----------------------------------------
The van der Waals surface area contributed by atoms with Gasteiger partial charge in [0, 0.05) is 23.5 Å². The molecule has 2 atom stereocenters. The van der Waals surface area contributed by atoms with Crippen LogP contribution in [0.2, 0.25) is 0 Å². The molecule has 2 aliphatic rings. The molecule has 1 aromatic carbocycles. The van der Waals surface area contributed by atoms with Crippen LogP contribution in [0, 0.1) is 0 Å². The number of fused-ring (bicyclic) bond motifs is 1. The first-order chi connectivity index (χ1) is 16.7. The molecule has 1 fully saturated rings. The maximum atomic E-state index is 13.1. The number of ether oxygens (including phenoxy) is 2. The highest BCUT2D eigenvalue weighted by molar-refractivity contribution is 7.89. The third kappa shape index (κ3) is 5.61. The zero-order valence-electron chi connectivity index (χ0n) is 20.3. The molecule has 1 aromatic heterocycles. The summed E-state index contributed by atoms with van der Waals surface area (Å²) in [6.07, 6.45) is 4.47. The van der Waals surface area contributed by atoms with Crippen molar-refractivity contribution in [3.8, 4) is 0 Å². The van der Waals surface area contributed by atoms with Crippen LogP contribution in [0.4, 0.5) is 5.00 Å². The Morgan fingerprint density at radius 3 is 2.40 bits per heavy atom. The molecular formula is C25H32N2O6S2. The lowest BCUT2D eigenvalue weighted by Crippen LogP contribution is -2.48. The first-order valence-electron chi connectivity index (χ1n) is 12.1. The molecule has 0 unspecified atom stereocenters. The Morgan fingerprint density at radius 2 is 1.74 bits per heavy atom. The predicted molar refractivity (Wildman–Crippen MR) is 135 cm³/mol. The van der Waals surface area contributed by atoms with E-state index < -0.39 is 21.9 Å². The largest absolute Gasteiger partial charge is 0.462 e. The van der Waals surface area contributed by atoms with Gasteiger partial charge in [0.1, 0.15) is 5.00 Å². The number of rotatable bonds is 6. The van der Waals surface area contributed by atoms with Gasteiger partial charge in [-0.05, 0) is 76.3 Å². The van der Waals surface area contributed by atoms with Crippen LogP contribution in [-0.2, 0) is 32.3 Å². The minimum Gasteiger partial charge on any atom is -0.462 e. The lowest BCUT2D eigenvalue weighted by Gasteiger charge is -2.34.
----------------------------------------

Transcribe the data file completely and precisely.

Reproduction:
The van der Waals surface area contributed by atoms with Gasteiger partial charge in [0, 0.05) is 23.5 Å². The molecule has 2 atom stereocenters. The van der Waals surface area contributed by atoms with Crippen LogP contribution in [0.2, 0.25) is 0 Å². The molecule has 2 aliphatic rings. The molecule has 1 aromatic carbocycles. The van der Waals surface area contributed by atoms with Crippen LogP contribution in [0, 0.1) is 0 Å². The number of fused-ring (bicyclic) bond motifs is 1. The first-order chi connectivity index (χ1) is 16.7. The molecule has 1 fully saturated rings. The maximum atomic E-state index is 13.1. The number of ether oxygens (including phenoxy) is 2. The highest BCUT2D eigenvalue weighted by molar-refractivity contribution is 7.89. The third kappa shape index (κ3) is 5.61. The zero-order valence-electron chi connectivity index (χ0n) is 20.3. The molecule has 1 aromatic heterocycles. The summed E-state index contributed by atoms with van der Waals surface area (Å²) in [6.07, 6.45) is 4.47. The van der Waals surface area contributed by atoms with Crippen molar-refractivity contribution in [3.8, 4) is 0 Å². The van der Waals surface area contributed by atoms with Crippen LogP contribution in [0.4, 0.5) is 5.00 Å². The Morgan fingerprint density at radius 3 is 2.40 bits per heavy atom. The molecular formula is C25H32N2O6S2. The lowest BCUT2D eigenvalue weighted by Crippen LogP contribution is -2.48. The first-order valence-electron chi connectivity index (χ1n) is 12.1. The molecule has 0 unspecified atom stereocenters. The Morgan fingerprint density at radius 2 is 1.74 bits per heavy atom. The predicted molar refractivity (Wildman–Crippen MR) is 135 cm³/mol. The van der Waals surface area contributed by atoms with E-state index < -0.39 is 21.9 Å². The largest absolute Gasteiger partial charge is 0.462 e. The van der Waals surface area contributed by atoms with Gasteiger partial charge in [0.1, 0.15) is 5.00 Å². The number of rotatable bonds is 6. The van der Waals surface area contributed by atoms with Gasteiger partial charge in [-0.05, 0) is 76.3 Å². The van der Waals surface area contributed by atoms with Crippen LogP contribution in [-0.2, 0) is 32.3 Å². The minimum Gasteiger partial charge on any atom is -0.462 e. The lowest BCUT2D eigenvalue weighted by Gasteiger charge is -2.34.